The Centers for Medicare & Medicaid Services (CMS) did not meet its publicly announced Monday goal of launching the Review Choice Demonstration (RCD) in Illinois.
RCD is a revamped version of CMS’ widely opposed Pre-Claim Review Demonstration (PCRD) from 2016, an initiative that required home health providers to send in their Medicare claims earlier in the care process to avoid improper payments. Largely due to processing inconsistencies, Congressional criticism and industry backlash, PCRD was ultimately put on hold.
CMS revised PCRD as the five-year RCD demonstration in May. The re-booted program was slated to begin with home health agencies in Illinois, Ohio, North Carolina, Texas and Florida.
CMS previously told providers that RCD would begin Dec. 10 in Illinois.
It is now unclear when RCD will take effect.
“[CMS] is continuing the process for Paperwork Reduction Act approval for the Review Choice Demonstration for Home Health Services,” CMS wrote Monday on the agency’s RCD update page. “After PRA approval is received, we will update this website with the final, approved demonstration information, including a start date for home health agencies in Illinois and instructions on the choice selection process. CMS will provide notice on this website before phasing in the other demonstration states: Ohio, North Carolina, Florida, and Texas.”
Despite the delay and unexpected uncertainty, home health providers in Illinois should still prepare for RCD to make sure their operations don’t suffer future setbacks, National Association for Home Care & Hospice (NAHC) President Bill Dombi told Home Health Care News.
“We recommend that home health agencies in Illinois stay prepared for RCD,” Dombi said. “Doing so helps ensure claims compliance not matter what claim review actions CMS ultimately undertakes. We would recommend that all home health agencies take on a similar mindset as claims reviews will not go away even if RCD does not move forward.”
CMS delay ‘not a surprise’
Home health agencies operating in RCD states for the first time will have three main options for claims review and approval. Those options include a 100% pre-claim review, a 100% post-payment review and a minimal review option that includes a 25% payment reduction.
Additional options are available for agencies that display a high compliance rate over time, as well as for agencies that previously succeeded under PCRD in Illinois.
The fact that RCD failed to start on Monday was not a surprise, Sara Ratcliffe, executive director of Illinois HomeCare & Hospice Council (IHHC), told HHCN. CMS previously told IHHC that agencies would have at least two weeks before RCD implementation to decide on how they want to participate, she said.
“The RCD portal has not yet been opened for agencies to make their choices, so it is not a huge surprise that today is not the RCD start date,” Ratcliffe said.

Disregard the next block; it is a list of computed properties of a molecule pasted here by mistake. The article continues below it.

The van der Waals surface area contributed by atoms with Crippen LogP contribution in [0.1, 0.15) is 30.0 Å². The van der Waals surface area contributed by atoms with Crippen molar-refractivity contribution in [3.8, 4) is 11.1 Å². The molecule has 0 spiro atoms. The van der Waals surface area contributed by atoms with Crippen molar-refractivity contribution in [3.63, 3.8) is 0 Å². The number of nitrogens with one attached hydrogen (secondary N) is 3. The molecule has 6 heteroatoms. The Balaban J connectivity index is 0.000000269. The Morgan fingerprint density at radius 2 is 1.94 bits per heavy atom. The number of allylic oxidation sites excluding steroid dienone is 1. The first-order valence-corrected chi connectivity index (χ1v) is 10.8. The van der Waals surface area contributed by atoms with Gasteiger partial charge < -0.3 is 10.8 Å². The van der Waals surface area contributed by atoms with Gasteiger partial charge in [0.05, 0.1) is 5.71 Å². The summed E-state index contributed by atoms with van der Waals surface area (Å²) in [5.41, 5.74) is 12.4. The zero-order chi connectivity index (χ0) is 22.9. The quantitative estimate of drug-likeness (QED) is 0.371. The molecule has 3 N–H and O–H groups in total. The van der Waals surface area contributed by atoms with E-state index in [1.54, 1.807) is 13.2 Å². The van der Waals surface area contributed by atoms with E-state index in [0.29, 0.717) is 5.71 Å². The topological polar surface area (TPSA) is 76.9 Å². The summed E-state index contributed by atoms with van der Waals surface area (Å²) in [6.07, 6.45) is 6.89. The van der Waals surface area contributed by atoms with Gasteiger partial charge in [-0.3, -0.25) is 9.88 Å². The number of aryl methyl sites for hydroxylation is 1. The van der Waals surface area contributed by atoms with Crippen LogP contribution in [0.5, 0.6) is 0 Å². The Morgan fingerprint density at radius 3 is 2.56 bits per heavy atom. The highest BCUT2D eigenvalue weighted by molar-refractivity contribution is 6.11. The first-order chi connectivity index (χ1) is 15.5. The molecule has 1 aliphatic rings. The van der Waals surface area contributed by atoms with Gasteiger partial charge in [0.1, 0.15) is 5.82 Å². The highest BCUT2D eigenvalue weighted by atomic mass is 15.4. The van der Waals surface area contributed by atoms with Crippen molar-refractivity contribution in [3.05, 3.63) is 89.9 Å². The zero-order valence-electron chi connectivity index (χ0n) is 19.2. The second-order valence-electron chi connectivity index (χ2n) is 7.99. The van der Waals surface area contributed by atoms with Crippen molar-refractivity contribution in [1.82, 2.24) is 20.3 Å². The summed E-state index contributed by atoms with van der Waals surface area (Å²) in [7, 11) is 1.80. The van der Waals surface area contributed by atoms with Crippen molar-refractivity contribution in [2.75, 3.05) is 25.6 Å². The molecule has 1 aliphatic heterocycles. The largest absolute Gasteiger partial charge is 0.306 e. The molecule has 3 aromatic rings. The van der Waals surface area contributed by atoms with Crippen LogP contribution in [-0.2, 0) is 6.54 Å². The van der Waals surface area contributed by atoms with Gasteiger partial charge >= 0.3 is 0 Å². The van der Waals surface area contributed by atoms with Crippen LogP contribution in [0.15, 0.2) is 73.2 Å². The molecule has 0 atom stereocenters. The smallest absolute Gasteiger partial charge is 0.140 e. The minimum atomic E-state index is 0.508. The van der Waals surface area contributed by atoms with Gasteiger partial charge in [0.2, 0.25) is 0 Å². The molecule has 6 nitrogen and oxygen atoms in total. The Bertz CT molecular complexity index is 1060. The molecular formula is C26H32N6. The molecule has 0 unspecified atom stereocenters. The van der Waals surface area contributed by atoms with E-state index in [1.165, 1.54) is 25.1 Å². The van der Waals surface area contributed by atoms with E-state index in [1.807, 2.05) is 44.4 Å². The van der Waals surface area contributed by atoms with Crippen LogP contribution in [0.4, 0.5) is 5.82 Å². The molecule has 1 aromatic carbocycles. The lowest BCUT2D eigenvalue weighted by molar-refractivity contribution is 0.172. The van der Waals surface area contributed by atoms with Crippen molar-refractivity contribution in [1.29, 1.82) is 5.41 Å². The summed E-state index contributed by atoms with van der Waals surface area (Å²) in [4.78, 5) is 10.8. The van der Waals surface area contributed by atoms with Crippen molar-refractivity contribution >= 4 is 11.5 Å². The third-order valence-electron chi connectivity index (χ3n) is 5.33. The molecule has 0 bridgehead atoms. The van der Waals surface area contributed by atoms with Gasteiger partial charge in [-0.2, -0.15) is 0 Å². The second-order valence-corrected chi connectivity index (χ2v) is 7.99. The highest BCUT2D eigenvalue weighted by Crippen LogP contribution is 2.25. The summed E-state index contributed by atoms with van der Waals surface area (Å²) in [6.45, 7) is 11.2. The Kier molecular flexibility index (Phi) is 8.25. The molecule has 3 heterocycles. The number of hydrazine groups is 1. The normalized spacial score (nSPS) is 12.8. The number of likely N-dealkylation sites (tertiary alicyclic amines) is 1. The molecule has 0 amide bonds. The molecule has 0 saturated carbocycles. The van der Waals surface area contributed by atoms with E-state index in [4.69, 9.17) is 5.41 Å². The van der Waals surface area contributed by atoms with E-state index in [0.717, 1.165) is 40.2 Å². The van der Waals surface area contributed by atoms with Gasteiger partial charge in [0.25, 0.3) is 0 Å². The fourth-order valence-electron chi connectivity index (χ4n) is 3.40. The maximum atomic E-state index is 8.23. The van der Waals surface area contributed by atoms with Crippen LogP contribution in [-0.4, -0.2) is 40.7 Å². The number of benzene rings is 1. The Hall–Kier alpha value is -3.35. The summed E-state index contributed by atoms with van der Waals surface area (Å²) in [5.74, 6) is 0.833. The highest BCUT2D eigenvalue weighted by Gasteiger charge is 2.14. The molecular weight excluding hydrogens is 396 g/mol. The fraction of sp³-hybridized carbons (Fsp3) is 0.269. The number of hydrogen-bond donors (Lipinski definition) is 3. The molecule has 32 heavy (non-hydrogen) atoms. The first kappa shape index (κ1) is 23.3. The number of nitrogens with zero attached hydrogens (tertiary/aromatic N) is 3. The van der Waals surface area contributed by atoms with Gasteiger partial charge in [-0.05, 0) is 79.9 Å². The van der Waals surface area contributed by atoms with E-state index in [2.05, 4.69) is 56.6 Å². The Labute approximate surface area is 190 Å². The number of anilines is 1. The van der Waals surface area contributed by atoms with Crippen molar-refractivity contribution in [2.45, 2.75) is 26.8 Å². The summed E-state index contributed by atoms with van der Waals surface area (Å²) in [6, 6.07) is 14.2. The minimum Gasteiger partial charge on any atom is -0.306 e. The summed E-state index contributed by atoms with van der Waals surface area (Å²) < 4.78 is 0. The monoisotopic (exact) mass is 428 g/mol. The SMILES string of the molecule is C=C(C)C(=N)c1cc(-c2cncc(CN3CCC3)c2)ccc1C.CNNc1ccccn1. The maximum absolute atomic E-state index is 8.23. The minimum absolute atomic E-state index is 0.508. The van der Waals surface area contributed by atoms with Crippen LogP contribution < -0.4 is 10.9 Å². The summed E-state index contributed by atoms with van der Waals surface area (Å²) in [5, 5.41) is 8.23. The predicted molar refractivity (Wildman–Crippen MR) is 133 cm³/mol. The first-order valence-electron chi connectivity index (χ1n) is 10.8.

PCRD and RCD are meant to reduce instances of improper billing throughout the home health care industry, a rate that has been has high as 59% in the past. Improper payment rates dropped sharply in 2017, however.
Home health corrective actions resulted in a $6.92 billion decrease in estimated improper payments from 2015 to 2018, according to a recent CMS report. Overall, the home health improper payment rate decreased to 17.61% in 2018 — a projected $3.2 billion.
“We hope that [the Office of Management and Budget] has not yet approved the RCD demo because it is taking seriously the improvement in the ‘improper payment rate’ going down to 17% as a strong indication that RCD and its $400 million price tag is not the smart way to go,” Dombi said. “NAHC contacted OMB and CMS leadership immediately after the new improper payment rate report came out explaining that the improvements were nationwide, and due to home health agency and CMS actions that were effective, efficient and without disruptive administrative burdens.”
Although RCD is set to take effect in Illinois first, CMS data shows Illinois is far from the top in terms of improper payments. Texas, New York, Oklahoma and Indiana all had higher improper payment rates in 2018. While Illinois’ was 18.4%, for example, Oklahoma’s was 23.4%, the highest in the United States.
New Jersey had the lowest improper payment rate in 2018, according to CMS data.
Under RCD, Illinois providers who participated in the original PCRD and met a 90% compliance — or affirmation — rate under CMS’ desired conditions can forgo pre- or post-payment review in favor of a spot-check review of 5% of claims on a biannual basis.
“Having been through the gauntlet has given us the knowledge and experience of where the pitfalls lie, make corrections to our previous processes,” Marvin Javellana, CEO of Illinois-based Better Care Home Health, told HHCN. “We have been operating under our new RCD process for more than a month and tweaking it along the way. Our staff is confident that we have this sorted out, and I believe them.”
Among all types of Medicare-reimbursed health care providers, insufficient documentation is the most common reason for improper payments, as defined by CMS. Medical necessity is the second most common reason.
Written by Robert Holly